A Colorado brewery is at risk of being evicted for the second time this year.
Crazy Mountain Brewing Co. opened a taproom in 2,000 square feet at the base of the Winter Park Resort in February, closing it as the season ended. Last week, the resort started eviction proceedings, saying in court documents that Crazy Mountain owes more than $31,000 in rent and related charges.
Earlier this year, the brewery was evicted from a production facility in Edwards because of reportedly unpaid rent.
Crazy Mountain founder Kevin Selvy said the brewery is pulling out of Winter Park after deciding foot traffic wasn’t enough to justify the cost of additional needed building improvements.
Selvy said he thought the landlord would pay more of the improvements than it ultimately did.
“When we were faced with the option of putting more money or walking away from it, we chose the second,” he said.
Selvy said he expects to reach some sort of settlement with his landlord.
According to the latest lawsuit, filed Wednesday in Grand County District Court, Crazy Mountain signed a lease for the Winter Park property — 120 Parry Peak Way, Building 19, Unit 20 — in June 2017. Rent is $4,400 a month.
Property owner IW/WP Village Core Development Co. says in the lawsuit that it served Crazy Mountain with a “Demand for Payment of Rent or Possession of the Premises” notice on April 5, and the brewery still hasn’t paid the $31,000 it owes.
Court documents state the brewery hasn’t paid four months of rent. The bulk of the remaining charges — more than $30,000 — are classified as “Utilities/CAM.” Winter Park credited the brewery $17,655 in “tenant improvement/loan credit.”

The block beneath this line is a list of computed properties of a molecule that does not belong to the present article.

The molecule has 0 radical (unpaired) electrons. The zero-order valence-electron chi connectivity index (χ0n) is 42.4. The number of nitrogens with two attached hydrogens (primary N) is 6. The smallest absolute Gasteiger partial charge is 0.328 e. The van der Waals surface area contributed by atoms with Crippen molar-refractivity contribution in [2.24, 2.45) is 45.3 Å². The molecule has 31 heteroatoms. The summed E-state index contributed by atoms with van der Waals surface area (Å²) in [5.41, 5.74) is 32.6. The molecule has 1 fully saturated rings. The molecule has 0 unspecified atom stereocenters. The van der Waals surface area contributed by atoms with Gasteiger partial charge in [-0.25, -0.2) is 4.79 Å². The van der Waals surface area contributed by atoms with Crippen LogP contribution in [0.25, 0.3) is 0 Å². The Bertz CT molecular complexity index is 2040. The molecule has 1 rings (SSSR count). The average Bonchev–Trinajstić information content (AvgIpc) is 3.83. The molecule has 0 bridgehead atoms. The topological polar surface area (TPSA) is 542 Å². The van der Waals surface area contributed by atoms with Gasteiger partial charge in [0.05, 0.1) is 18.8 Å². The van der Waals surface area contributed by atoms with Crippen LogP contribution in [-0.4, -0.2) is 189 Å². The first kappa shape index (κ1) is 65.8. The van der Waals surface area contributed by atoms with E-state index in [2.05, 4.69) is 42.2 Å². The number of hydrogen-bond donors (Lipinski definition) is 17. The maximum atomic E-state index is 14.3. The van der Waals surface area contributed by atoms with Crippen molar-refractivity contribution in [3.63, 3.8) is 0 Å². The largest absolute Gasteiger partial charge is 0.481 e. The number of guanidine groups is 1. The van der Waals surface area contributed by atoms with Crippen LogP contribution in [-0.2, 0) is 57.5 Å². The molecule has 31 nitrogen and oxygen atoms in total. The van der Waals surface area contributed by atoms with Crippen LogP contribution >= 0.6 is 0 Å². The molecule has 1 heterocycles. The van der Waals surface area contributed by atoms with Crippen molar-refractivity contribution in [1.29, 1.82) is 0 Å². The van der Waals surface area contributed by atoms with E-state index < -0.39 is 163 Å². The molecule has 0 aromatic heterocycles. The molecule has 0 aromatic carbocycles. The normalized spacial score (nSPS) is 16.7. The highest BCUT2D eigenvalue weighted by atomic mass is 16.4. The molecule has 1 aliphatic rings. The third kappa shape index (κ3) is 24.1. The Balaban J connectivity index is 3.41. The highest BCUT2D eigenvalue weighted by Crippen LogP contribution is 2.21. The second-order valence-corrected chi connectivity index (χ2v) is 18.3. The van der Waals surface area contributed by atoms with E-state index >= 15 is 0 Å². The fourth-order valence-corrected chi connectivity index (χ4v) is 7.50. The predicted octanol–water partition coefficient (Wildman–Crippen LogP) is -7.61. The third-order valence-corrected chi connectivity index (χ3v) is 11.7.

Selvy said Monday that, in the middle of lease negotiations, a deal was reached to sell Winter Park operator Intrawest to the company that is now Alterra. Selvy said that stalled negotiations for several months.
“When we came back to the table, everybody was kind of in a big rush,” he said.
Selvy said that, because of the rush, he signed the lease under the impression that his landlord would pay for some of the improvements to the space, which he referred to as “a miscommunication.”
“Once the picture became clear, we tried to come back to the negotiating table to strike a deal,” he said, saying this happened before the taproom opened in February.
Selvy said Crazy Mountain “put six figures into the space.” At the time the taproom opened, the space still needed more work, he said, but Crazy Mountain decided the expense wouldn’t be worth it.
“The economics just didn’t make sense,” he said.
A hearing is scheduled for May 9. Crazy Mountain is represented by Robert J. Hopp of Littleton-based Denali Law. The Winter Park entity is represented by Kory Cook of the Denver office of Tschetter Hamrick Sulzer. Cook did not respond to a request for comment.
Crazy Mountain Brewery does the bulk of its brewing in a facility at 471 Kalamath St. in Denver; the taproom at that facility remains open.